Monday, February 1, 2016

University of Iowa assistant professor of biochemistry Miles Pufall recently received a National Science Foundation award for $1,162,416. The project, titled “CAREER: Allosteric Regulation of Transcription Factor DNA Binding Specificity, Kinetics and Cellular Activity,” started Jan. 15 and is expected to continue to Dec. 31, 2020.

Though 20,000 genes are present in every cell of the body, only a fraction of these are used at any given time. The choice of genes to use is determined by environmental cues, such as heat, cold, food, hormones, and injury.

Pufall’s project will study how proteins function to turn genes on and off in response to hormones. The research will require expertise from a variety of disciplines, including physics, chemistry, and biology, which are often kept separate in scientific culture.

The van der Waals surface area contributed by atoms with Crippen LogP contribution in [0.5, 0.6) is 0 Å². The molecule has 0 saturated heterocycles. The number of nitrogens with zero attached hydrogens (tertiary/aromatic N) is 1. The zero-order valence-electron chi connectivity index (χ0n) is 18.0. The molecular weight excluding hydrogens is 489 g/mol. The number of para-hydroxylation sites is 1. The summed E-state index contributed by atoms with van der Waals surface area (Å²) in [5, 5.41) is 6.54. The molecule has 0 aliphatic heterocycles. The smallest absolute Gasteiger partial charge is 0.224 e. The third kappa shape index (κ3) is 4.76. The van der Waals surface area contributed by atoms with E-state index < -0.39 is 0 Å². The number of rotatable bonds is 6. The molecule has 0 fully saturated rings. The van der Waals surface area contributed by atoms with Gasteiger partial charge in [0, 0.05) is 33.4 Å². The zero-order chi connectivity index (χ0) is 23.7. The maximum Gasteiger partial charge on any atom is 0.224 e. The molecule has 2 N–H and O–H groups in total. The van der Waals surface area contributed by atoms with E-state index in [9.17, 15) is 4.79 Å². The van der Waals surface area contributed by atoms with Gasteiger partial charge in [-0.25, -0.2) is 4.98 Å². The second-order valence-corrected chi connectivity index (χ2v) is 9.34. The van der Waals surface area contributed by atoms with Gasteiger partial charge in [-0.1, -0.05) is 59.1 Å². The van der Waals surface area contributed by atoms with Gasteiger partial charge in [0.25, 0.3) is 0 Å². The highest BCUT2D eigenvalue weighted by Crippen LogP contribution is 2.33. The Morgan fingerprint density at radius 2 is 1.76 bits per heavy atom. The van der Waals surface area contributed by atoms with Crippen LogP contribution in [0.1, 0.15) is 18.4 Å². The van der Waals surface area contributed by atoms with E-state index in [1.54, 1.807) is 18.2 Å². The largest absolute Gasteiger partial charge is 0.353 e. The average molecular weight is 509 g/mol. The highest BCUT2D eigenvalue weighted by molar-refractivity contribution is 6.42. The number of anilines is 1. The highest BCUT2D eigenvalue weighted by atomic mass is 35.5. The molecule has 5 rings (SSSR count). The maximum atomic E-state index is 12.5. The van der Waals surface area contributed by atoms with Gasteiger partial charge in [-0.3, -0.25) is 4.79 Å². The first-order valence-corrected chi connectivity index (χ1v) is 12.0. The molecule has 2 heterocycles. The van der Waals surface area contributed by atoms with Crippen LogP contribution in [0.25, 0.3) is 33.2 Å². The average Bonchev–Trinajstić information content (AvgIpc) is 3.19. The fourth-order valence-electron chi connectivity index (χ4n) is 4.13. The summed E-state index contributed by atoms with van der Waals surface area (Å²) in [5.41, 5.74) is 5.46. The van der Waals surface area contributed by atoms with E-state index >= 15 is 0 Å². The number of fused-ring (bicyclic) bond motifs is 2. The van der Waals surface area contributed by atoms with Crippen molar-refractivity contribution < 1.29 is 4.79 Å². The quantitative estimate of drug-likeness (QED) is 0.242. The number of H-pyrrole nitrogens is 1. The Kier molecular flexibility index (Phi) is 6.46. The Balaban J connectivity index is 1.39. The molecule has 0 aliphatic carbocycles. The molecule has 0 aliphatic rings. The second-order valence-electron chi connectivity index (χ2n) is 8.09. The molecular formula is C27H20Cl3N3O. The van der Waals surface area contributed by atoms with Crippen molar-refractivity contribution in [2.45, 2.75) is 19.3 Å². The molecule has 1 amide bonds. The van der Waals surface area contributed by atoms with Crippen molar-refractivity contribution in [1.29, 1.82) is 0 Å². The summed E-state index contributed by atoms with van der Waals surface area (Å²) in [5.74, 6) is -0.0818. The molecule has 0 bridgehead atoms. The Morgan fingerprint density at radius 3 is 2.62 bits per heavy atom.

The research fosters cross-disciplinary training at the undergraduate level by re-engineering how organic chemistry laboratory is taught and connecting it to a pressing research problem. The results of the study will provide critical insight into how cells respond to their environment, while preparing the next generation of scientists to break down interdisciplinary barriers in the workplace.

The project is co-funded by the Genetic Mechanisms Program in the Division of Molecular and Cellular Biosciences and the Division of Emerging Frontiers in the Biological Sciences Directorate, and by the Chemistry of Life Processes Program in the Division of Chemistry in the Mathematical and Physical Sciences Directorate.